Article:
“Bells could be heard in the house when no one was there to ring them,” reads a 1969 Washington Post article about the location. “A specter of a girl in white could be seen slipping up the stairway; terrifying screams and morbid groans could be heard emanating from the house. Some insisted that it was impossible to cross the hall at the foot of the stairwell on certain days, without unconsciously going around some unseen obstacle on the floor.”
Newspapers once treated stories about ghosts with far less skepticism than they might today. A Washington Post article published Aug. 13, 1907, describes the police department’s effort to address paranormal activity in Georgetown with the headline: “Spooks Baffle Police.”
“Despite the vigilance of Capt. Schneider and his officers of the Seventh Precinct, they continue night after night their weird and ghost-like tricks,” the author wrote. “The police are unable to stop the shower of gravel and stones, which appear to be the favorite means of manifestation of these materialistic ghosts; nor are they able to discover whence they came.”
The headline for a 1903 Post story, which ran next to an advertisement offering a lawn swing for $3.95, said: “White House Ghosts: Changes in the Mansion Have Driven Them Away.”
In the article, a longtime White House servant lamented how renovations had cleared the mansion of the spirits that kept him company on lonely nights. He described them as gliding up public stairways and down private ones.
“It’s the truth, the gospel truth,” said Jerry Smith, who is described as spending a quarter century at the White House. “Times are not what they used to be about the house. Ever since I first went to the White House, I have seen the spirits of Mr. Lincoln and other Presidents as they died. But you know that they don’t like new places, and I never see a sight of Mr. Lincoln or Gen. Grant.”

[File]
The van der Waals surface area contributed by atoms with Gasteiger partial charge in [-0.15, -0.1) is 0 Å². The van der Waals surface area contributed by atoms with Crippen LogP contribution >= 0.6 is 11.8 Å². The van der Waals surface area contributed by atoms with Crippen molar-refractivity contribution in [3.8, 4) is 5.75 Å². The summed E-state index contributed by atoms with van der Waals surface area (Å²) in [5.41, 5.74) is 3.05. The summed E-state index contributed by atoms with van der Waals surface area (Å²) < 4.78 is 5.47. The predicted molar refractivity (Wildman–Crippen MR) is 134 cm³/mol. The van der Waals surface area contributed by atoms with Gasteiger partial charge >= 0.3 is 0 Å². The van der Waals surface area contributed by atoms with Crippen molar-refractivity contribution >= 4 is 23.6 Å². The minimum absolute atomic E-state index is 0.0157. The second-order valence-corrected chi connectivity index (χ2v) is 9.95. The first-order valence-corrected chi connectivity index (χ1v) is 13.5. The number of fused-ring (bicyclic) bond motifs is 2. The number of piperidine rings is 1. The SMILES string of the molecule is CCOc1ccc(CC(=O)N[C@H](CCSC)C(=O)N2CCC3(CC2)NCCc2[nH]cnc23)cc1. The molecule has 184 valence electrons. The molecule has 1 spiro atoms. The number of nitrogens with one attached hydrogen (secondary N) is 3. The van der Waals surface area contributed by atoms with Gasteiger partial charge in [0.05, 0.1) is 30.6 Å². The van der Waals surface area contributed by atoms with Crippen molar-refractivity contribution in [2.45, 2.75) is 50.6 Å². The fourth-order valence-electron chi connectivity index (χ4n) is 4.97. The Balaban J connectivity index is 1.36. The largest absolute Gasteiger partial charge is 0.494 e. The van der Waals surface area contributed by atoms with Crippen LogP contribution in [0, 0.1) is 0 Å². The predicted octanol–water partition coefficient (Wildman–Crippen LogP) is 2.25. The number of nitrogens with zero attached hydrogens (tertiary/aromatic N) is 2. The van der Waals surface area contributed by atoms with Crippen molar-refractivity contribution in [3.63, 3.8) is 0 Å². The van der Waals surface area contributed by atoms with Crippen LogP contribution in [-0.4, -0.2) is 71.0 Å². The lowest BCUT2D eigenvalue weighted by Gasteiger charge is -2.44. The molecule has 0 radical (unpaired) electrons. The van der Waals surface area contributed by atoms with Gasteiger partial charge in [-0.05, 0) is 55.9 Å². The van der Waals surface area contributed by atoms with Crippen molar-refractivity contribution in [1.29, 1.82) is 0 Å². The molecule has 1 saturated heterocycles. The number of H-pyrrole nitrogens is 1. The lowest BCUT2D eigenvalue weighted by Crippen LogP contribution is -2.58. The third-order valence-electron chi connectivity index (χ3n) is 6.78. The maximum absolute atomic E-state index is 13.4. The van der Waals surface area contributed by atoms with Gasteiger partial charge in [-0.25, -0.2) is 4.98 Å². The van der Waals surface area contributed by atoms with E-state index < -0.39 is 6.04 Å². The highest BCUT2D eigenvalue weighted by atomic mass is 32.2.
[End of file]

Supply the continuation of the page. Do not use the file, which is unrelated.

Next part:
But Lincoln, it seems, would not be scared away so easily.
Mary Eban, who worked for Eleanor Roosevelt, reported seeing him on his bed, pulling on his boots. Her screams apparently brought Secret Service agents running. Mrs. Roosevelt, in a 1932 talk about life in the White House, told a group in San Antonio that she felt another presence when she worked in a room where many presidents had also worked. “I get a distinct feeling that there is somebody in the room,” she said.
After Truman wrote to his wife about the knocks on his door, the president’s daughter wrote him back. Margaret Truman, in a 1986 biography of her mother, said she and her mom were skeptical of the existence of ghosts, presidential or otherwise, and she wrote her father saying so.
In his reply, he said, “I’m sure they’re here, and I’m not so much alarmed at meeting up with any of them.”
“I am sure old [Andrew Jackson] could give me good advice and probably teach me good swear words,” he wrote, according to the book. “And I’m sure old Grover Cleveland could tell me some choice remarks to make to some political leaders. … So I won’t lock my doors or bar them either if any of the old coots in the pictures out in the hall want to come out of their frames for a friendly chat.”